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SAFEGUARD your precious memories with this ‘forever flower’

When you’re looking down the barrel of an Alzheimer’s diagnosis, you’ll take ANYTHING your doc throws your way.

Even if he KNOWS it won’t work.

You’ve got to try SOMETHING… right?!

It’s time to turn your attention away from FAILING drugs… and toward an ancient garden secret.

Formerly used widely as a flavoring, it’s almost entirely UNKNOWN by most folks today.

I GUARANTEE your doc has NEVER heard of it.

But it could be the greatest rising star in Alzheimer’s treatments that we’ve found… in DECADES!

Keep your memories under lock and key

It’s one of the most shocking developments to come out of Alzheimer’s research.

As it turns out, this whole time… we’ve been chasing the wrong goose.

Instead of focusing on the build-up of beta-amyloid deposits in the brain… we should’ve been looking for a VIRUS.

In fact, just last year it came out that as many as HALF of all Alzheimer’s cases could be linked to HERPES!

There’s NO vaccine for it…

And because the viruses have learned to resist them, many drugs DON’T work.

Or, they’re just too toxic to tolerate.

That, of course, didn’t stop Big Pharma from pushing herpes meds on older folks who hope to lower their Alzheimer’s risk…

But the more we use those synthetic antiviral drugs… the more the viruses will learn to resist them.

That’s why we’ve got to look for something else. And we may have already found it… in a long-forgotten herb.

Tansy (Tanacetum vulgare) has been used by legions of people throughout time – from ancient Greeks to Benedictine monks, and beyond.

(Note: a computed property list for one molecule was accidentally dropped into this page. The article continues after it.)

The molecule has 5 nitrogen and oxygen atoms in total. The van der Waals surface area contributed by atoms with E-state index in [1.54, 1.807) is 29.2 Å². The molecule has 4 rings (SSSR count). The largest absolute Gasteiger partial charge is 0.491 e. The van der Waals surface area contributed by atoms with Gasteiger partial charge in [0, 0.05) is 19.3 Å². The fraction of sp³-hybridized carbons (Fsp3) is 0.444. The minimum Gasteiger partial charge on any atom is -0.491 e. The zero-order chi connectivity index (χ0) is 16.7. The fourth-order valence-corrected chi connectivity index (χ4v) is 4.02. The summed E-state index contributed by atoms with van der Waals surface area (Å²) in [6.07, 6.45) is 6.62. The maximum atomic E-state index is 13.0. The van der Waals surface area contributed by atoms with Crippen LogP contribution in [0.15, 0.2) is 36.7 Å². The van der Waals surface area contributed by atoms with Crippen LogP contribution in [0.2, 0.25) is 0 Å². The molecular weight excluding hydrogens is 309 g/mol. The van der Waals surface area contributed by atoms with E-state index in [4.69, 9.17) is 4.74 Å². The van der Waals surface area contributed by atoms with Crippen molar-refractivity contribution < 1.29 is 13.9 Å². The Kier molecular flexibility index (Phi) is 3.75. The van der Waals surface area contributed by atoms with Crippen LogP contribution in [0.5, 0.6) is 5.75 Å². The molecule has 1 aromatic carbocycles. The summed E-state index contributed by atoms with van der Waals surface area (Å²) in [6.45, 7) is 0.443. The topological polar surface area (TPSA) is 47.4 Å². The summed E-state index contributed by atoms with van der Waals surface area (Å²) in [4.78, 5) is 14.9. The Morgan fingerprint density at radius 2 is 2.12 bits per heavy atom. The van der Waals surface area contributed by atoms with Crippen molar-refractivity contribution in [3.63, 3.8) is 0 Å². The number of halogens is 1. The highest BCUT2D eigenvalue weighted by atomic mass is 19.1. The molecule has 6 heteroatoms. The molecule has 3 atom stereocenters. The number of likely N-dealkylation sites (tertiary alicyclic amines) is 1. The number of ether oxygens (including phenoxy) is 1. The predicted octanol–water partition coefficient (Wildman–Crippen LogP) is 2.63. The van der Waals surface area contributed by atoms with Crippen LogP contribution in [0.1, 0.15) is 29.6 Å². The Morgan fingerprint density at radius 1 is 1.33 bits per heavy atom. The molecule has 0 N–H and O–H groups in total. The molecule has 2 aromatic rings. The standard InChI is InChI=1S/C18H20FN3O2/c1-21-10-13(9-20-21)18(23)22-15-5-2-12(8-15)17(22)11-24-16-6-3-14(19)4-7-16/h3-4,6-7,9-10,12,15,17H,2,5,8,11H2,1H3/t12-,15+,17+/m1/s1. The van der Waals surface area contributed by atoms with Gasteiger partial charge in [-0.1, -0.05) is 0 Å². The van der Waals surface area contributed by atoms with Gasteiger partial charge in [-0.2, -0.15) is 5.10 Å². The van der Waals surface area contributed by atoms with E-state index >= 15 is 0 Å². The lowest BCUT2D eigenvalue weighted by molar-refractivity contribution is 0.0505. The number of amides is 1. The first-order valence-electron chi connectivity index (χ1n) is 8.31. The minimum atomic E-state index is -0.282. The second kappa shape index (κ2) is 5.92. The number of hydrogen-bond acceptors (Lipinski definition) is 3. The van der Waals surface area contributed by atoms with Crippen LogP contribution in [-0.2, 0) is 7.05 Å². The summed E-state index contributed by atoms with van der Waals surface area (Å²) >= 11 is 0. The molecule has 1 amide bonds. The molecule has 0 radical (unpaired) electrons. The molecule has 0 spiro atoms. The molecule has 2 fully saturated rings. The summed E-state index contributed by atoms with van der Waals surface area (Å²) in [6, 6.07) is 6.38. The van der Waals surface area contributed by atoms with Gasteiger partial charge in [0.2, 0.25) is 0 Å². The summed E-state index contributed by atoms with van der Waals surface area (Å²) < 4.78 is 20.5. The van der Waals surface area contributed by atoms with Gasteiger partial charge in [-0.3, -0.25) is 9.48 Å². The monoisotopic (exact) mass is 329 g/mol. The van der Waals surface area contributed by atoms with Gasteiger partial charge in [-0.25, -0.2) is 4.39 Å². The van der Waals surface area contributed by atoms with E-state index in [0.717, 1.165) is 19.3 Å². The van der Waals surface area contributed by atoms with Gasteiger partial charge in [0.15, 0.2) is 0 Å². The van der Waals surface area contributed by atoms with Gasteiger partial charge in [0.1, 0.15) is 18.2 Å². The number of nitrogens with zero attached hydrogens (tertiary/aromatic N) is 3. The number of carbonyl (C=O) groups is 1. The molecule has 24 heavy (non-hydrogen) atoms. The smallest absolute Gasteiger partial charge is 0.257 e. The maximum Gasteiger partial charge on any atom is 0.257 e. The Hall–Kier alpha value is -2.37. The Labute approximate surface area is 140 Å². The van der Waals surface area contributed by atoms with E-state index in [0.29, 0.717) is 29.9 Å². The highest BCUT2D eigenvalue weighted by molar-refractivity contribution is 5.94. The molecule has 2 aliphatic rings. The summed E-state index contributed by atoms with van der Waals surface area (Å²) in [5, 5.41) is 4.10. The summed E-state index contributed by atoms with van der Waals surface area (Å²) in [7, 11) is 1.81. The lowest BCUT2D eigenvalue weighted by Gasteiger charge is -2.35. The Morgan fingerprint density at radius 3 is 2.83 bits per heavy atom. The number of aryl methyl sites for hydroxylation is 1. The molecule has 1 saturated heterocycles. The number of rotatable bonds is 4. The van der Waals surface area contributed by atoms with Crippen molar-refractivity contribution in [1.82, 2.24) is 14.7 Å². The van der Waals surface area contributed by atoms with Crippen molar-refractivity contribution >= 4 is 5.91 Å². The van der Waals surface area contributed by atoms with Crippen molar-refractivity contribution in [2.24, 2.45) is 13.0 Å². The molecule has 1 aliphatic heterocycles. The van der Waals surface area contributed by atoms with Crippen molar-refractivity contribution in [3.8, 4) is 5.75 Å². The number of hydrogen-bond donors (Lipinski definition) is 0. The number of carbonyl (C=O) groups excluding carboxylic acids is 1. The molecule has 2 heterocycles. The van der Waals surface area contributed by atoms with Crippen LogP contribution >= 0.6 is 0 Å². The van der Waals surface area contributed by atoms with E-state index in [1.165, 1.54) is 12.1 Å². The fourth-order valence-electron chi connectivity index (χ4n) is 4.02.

Its name comes from the Greek word “athanatos,” which literally translates as “deathless.”

And it’s the ultimate protector… especially from bugs.

For centuries, this “immortal herb” was placed alongside bodies being buried, to keep the worms from eating them.

During the colonial period, our American forefathers would pack tansy leaves with their meat to keep microorganisms from spoiling it.

English folks pick it from the wild and place it on their windowsills to shoo the flies away…and between the sheets to repel bedbugs.

Considered a “companion plant,” tansy can also drive away crop-destroying pests. It most notably protects potatoes from the Colorado potato beetle.

Its connection to protecting human health from a bug invasion comes from the Christians’ use of tansy as an antiparasitic.

They’d eat an egg-pancake made of tansy to expel the “worms” they’d contracted from eating fish during Lent.

But the most exciting news in recent times about the powers of tansy is its potential as an antiherpetic agent.

According to research published in 2011, tansy contains antiviral compounds that can SABOTAGE the ability of the herpes simplex virus to reproduce.

The most powerful one was a phenol known as 3,5-dicaffeoylquinic acid (3,5-DCQA for short) – a potent antioxidant and anti-inflammatory.

Another compound, axillarin, was also found to be a minor but contributing factor.

Both are known for their ability to BEAT viruses… even when NO drugs can.

There haven’t been any studies yet on the direct effects of tansy on any forms of dementia.

But if getting rid of the herpes virus can help save your precious memories… then it’s not a huge leap to suggest that tansy fits the bill.

Tansy does, however, come with a warning…

When consumed in large quantities… over the course of a long period of time… it can be toxic.

That’s why it’s CRUCIAL to study its use in humans – to find the PERFECT dosage that will kill the herpes and not YOU.

If you find tansy growing as a weed, don’t pick it. The alkaloids that protect it from being eaten by bugs and mice can be irritating to your skin.

You can, however, find dried tansy leaves formulated into a bagged tea. Consult with a naturopathic doctor who’s well-versed in herbal medicine to make sure it’s safe for you to drink.